“What’s in the centre of the Earth?” (23 mins 30 secs)
Did you know that… scientists estimate that the temerpature of the Earth’s core is 6,000 Celcius? That is about the same temperature as the surface of the Sun.
“What’s inside a leaf?” (27 mins 30 secs)
Did you know that the colour changes we see in leaves in Autumn are due to different pigments inside the leaves? The colour we see depends on which pigments are present. Some pigments are more dominant than other so if they are present in the leaf they dictate what colour the leaf is. Some pigments we find in leaves are choropyl (green), Carotene (orange/yellow), tannin (brown) and anthocyanin (red/purple).
“What is inside a bird that helps it to fly?” (20 mins 30 secs)
Did you know that… some birds, such as ostriches, penguins and Emus are too heavy to fly? These birds (called ratites) are thought to have started out as flighted birds but have evolved flatter breastbones, shorter wings, weaker pectoral muscles and heavier bodies.
“Why is fruit good for us?” (7 mins 30 secs)
Did you know that… tomatoes are actually considered fruit and that raspberries and strawberries are not true berries, but bananas are?
“Why does your skin go wrinkly in the bath?” (4 mins)
Did you know… it takes five minutes of constant exposure to fresh water for the wrinkles to appear on our fingers, palms, toes and soles of our feet? It takes even longer when in sea water.
Amanda, from Spider Working, is a real lover of cats and she wanted to know…
“Why do cats have whiskers?” (24 mins)
Did you know that… cats are longsighted so their super sensitive whiskers allow them work out everything in their close environment with greater detail? This is particularly important when deciding when to pounce on their prey.
photo credit: Let's Play via photopin (license)
With a child in this house with an allergy to dust mites, I had particular interest in a question sent in from Jack, asking…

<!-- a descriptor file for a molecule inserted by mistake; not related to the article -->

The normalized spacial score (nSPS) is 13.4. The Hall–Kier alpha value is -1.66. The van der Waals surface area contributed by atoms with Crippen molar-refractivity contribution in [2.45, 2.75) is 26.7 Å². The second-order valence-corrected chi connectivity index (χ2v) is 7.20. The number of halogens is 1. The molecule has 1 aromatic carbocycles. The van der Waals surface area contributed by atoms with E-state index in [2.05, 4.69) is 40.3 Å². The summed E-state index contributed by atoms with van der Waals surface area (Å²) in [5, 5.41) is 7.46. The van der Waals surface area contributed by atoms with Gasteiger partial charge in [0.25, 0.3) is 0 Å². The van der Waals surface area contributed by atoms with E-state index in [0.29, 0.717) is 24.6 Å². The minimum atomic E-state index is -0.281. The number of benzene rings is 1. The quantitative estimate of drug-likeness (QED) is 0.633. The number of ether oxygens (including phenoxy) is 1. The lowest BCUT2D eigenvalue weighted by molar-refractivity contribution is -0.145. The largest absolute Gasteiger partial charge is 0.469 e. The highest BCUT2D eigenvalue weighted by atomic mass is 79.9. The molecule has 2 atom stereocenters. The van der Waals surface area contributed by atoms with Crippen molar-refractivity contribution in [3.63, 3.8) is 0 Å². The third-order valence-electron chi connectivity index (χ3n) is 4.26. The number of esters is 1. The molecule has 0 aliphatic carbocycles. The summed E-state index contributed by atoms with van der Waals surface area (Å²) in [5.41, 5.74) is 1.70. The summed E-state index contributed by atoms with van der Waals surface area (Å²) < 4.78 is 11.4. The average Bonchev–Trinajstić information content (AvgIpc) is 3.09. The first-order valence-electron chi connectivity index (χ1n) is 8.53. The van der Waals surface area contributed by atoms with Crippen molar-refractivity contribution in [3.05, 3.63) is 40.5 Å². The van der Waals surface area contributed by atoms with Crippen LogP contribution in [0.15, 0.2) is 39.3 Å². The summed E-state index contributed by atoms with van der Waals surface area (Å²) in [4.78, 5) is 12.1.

“Where does dust come from?” (9 mins)
Did you know that… the Sahara desert is the largest source of dust in the world? It can produce more than 60,000 kg of dust per year.
Harry would fit in well in this house, with all his questions, such as…
“How do aeroplanes fly in the sky?” (19 mins 30 secs)
Did you know that… the first powered aerplane was made in 1903 by the Right brothers?
“Why do people have hearts?” (21 mins 50 secs)
Did you know that the heart pumps more than five litres of blood around the body in one minute?
“Why is there no dinosaurs?” (15 mins 40 secs)
Did you know that… birds are considered to be modern day descendants of dinosaurs?
I loved this question in from Meabh…
“Why do monkeys like bananas?” (26 mins 25 secs)
Did you know that… although monkeys like the sweet taste of bananas, they do not actually eat many in each day? Monkeys kept in captivity usually get no more than one banana a day, their diet is balanced with lots of other fruit, vegetables, seeds and nuts.
Cathal sent in a question while on holidays; he wanted to know…
“Why do you always feel cold when you get out of the pool, even though it is hot out?” (30 mins 10 secs)
Did you know that… the water that stays on our skin after the pool, or a shower, eventually evapourates into gas? To do this it need some heat energy, and some of this heat energy is taken from out bodies, making us feel extra chilly.
And finally, A question in from four brothers… Brendan, Liam, Iarla and Conor; these boys rescued a dying bumble bee by feeding it a sugar solution. They wanted to know…
“If the sugar thing really worked and why was the bee so shaky afterwards?” (28 mins 35 secs)
Did you know… to make a sugar solution to revive a tired bee, mix about two tablespoons of white, granulated sugar, with one tablespoon of water.
A big thank you to The Busy Mama’s, Awfully Chipper, Office Mum, Wonderful Wagon, Dairy Free Kids, Bumbles of Rice, Learner Mama, Simply Homemade Blog and Get Crafty for sending in some of these questions!
I really hope you enjoyed this, I’d love to do it again so please do share your questions for the next round and let me know what you think! Just pop your questions or feedback in the comments below.